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Lilith's Rain Quest

January 4, 2008


Call me Ishmael. Some years ago - never mind how long precisely - having little or no money in my purse, and nothing particular to interest me on shore, I thought I would sail about a little and see the watery part of the world. It is a way I have of driving off the spleen, and regulating the circulation.

    ... Herman Melville, Moby Dick 

Call me Lilith. Somehow on my journey from spurning by Adam to rejection by Spenser I  never made the acquaintance of Ishmael or the sailing life. Instead, I ended up in the middle of the desert, where virtually the only water is brought from a distant river and pumped into giant square lakes where it sinks listlessly into the ground. No placid meadow here with a stream to sit by and meditate, and nor will anyone find peace of mind contemplating Tucson Water’s Clearwater Project.

There is, however, the rain, elusive like the great white whale, sometimes violent and destructive, mocking human efforts to tame it, but often soft and sweet-tempered, nourishing the earth. (Even whales, after all, are tender with their young.) I seek rain like Captain Ahab sought Moby Dick, determined to find it, capture it, and record it.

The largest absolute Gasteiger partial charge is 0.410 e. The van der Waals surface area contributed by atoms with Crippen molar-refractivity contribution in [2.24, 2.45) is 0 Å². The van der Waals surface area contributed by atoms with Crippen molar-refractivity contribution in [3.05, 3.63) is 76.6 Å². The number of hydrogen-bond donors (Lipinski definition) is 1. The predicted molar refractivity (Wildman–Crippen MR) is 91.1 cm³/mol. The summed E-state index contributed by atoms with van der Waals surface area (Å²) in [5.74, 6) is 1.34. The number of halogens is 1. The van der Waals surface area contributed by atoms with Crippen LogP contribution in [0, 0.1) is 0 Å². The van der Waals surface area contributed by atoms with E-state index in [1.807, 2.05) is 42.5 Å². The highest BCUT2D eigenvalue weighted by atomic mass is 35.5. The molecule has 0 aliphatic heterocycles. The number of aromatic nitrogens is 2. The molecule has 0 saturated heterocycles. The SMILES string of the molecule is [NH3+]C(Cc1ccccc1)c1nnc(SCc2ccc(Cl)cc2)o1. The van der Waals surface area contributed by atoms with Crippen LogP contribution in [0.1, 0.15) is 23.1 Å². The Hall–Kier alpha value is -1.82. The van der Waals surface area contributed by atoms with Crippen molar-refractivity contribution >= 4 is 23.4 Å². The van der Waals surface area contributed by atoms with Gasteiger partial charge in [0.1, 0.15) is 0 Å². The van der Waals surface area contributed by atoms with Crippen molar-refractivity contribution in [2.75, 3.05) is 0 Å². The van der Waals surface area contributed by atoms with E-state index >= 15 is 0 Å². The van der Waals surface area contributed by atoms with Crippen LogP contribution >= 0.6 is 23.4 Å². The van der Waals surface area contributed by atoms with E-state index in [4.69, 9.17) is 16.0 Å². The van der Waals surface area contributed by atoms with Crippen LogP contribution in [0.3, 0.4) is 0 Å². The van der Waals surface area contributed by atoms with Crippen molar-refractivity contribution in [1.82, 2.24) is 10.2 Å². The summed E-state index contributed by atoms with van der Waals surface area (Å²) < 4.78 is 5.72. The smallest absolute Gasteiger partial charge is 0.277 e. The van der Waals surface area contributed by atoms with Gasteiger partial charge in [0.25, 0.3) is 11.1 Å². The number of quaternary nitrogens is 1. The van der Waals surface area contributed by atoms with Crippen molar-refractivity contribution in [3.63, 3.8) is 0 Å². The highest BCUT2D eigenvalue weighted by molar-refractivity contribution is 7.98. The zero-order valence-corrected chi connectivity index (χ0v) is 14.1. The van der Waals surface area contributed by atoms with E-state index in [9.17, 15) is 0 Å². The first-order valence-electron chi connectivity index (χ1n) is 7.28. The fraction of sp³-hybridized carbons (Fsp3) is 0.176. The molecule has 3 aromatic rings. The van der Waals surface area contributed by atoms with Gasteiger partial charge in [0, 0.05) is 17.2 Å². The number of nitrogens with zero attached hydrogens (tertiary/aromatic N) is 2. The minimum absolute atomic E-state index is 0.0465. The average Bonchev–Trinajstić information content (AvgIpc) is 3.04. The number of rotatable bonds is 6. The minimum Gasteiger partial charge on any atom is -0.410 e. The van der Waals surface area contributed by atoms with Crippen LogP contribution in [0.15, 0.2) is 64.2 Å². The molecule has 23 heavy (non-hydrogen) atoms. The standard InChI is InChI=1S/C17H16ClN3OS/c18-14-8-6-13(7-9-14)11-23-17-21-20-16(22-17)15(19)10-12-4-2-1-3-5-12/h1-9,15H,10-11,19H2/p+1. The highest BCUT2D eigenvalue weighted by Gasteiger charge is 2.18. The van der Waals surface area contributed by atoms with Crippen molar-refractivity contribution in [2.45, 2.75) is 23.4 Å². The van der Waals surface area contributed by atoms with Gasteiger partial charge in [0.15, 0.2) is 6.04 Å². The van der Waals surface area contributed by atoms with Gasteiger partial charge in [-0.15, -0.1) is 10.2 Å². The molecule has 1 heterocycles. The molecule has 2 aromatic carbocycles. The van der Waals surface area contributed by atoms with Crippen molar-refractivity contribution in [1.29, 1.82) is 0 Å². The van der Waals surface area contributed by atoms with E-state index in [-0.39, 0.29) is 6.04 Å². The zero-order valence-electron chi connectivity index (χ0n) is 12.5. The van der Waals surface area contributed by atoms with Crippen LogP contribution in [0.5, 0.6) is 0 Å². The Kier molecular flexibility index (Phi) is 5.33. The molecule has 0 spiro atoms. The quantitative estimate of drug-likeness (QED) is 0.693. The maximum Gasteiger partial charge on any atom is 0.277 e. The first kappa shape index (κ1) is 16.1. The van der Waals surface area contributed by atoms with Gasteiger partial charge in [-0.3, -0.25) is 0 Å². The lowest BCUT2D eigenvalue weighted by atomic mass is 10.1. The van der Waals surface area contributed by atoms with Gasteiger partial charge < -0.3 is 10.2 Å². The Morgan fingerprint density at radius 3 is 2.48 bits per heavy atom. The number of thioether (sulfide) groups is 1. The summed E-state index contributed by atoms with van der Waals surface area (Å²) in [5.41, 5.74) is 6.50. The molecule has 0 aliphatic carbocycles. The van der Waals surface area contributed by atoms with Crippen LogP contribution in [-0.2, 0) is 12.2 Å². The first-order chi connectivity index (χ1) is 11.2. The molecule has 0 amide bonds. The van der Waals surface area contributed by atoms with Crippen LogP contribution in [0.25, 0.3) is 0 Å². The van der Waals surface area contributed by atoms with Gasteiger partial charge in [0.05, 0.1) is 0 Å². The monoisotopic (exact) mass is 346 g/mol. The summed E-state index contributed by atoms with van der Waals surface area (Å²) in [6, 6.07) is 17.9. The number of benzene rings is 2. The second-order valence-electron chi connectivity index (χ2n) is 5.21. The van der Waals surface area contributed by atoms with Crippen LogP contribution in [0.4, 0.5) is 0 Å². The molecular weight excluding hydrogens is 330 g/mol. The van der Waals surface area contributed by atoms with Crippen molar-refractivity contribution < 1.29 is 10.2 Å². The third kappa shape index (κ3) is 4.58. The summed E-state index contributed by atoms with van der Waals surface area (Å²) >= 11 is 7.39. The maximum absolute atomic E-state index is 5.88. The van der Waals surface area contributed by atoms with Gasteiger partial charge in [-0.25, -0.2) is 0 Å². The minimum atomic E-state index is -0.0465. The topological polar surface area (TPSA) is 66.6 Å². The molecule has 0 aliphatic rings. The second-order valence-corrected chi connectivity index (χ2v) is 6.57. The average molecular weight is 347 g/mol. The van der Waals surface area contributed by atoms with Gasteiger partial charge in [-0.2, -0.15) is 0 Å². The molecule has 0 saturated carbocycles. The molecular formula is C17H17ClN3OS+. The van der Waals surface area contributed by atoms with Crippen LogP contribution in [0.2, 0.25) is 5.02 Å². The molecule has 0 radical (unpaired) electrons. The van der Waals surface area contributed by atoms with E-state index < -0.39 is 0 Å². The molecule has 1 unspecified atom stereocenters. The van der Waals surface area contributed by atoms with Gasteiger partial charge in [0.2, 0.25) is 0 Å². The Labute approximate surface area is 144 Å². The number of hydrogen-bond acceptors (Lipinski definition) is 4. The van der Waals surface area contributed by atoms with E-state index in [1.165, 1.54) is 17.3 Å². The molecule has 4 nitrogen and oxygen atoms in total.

Last night’s rain, the first of the new year, kissed the earth gently and resisted my effort to measure it. There was, as the weather people say in flat bureaucratic tones, a trace of precipitation. I longed to call Spenser to tell him, but I knew I couldn’t. At least not yet.

Call me lonely.

January 8, 2008

I had nearly given up hope by late Monday, but but mother nature finally came through with .24” of gentle, female rain. A bit of a let down after all that huffing and puffing and promising by the Weather Boys with all their fancy toys and weather wheel of fortune in their windowless room on 6th Street, but welcome nonetheless.


Back in the day we didn’t have to worry so much about whether we would get rain, or how much, or when. But then spineless Adam kicked me out of his bed, and Ms. Goody Two Shoes Eve came along, and there was that messy business with the serpent and the apple. Before we knew it we were out of the garden and worried about all sorts of things.


And just so you know. All that stuff about me being made of filth and sediment and not pure dust, and spawning demons and such, it isn’t true. None of it. And Eve didn’t come from Adam’s rib either, I can tell you that.